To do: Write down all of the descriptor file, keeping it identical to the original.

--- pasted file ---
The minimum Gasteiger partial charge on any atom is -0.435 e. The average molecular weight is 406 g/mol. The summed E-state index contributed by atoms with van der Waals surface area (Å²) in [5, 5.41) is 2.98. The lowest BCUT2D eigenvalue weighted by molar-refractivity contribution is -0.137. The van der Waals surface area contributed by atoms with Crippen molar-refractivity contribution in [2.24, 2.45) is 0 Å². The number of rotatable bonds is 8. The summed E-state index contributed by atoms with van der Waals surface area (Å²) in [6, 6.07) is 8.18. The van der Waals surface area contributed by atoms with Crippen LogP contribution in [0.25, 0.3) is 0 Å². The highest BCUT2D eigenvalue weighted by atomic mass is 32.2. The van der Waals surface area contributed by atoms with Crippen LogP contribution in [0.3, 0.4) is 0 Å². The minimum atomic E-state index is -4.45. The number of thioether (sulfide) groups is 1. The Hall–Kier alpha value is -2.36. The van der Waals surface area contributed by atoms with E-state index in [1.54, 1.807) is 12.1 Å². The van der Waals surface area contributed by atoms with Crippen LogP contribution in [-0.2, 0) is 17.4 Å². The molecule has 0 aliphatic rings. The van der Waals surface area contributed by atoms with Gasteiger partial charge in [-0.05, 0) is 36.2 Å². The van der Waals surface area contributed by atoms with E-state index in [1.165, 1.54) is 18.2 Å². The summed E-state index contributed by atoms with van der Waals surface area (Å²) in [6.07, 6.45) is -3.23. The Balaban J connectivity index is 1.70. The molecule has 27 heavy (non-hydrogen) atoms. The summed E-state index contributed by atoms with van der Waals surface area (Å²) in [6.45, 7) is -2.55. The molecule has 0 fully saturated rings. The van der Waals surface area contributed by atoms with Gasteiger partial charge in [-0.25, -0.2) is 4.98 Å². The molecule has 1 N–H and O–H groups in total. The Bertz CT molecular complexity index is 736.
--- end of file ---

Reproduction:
The minimum Gasteiger partial charge on any atom is -0.435 e. The average molecular weight is 406 g/mol. The summed E-state index contributed by atoms with van der Waals surface area (Å²) in [5, 5.41) is 2.98. The lowest BCUT2D eigenvalue weighted by molar-refractivity contribution is -0.137. The van der Waals surface area contributed by atoms with Crippen molar-refractivity contribution in [2.24, 2.45) is 0 Å². The number of rotatable bonds is 8. The summed E-state index contributed by atoms with van der Waals surface area (Å²) in [6, 6.07) is 8.18. The van der Waals surface area contributed by atoms with Crippen LogP contribution in [0.25, 0.3) is 0 Å². The highest BCUT2D eigenvalue weighted by atomic mass is 32.2. The van der Waals surface area contributed by atoms with Crippen LogP contribution in [0.3, 0.4) is 0 Å². The minimum atomic E-state index is -4.45. The number of thioether (sulfide) groups is 1. The Hall–Kier alpha value is -2.36. The van der Waals surface area contributed by atoms with E-state index in [1.54, 1.807) is 12.1 Å². The van der Waals surface area contributed by atoms with Crippen LogP contribution in [-0.2, 0) is 17.4 Å². The molecule has 0 aliphatic rings. The van der Waals surface area contributed by atoms with Gasteiger partial charge in [-0.05, 0) is 36.2 Å². The van der Waals surface area contributed by atoms with E-state index in [1.165, 1.54) is 18.2 Å². The summed E-state index contributed by atoms with van der Waals surface area (Å²) in [6.07, 6.45) is -3.23. The Balaban J connectivity index is 1.70. The molecule has 27 heavy (non-hydrogen) atoms. The summed E-state index contributed by atoms with van der Waals surface area (Å²) in [6.45, 7) is -2.55. The molecule has 0 fully saturated rings. The van der Waals surface area contributed by atoms with Gasteiger partial charge in [-0.25, -0.2) is 4.98 Å². The molecule has 1 N–H and O–H groups in total. The Bertz CT molecular complexity index is 736.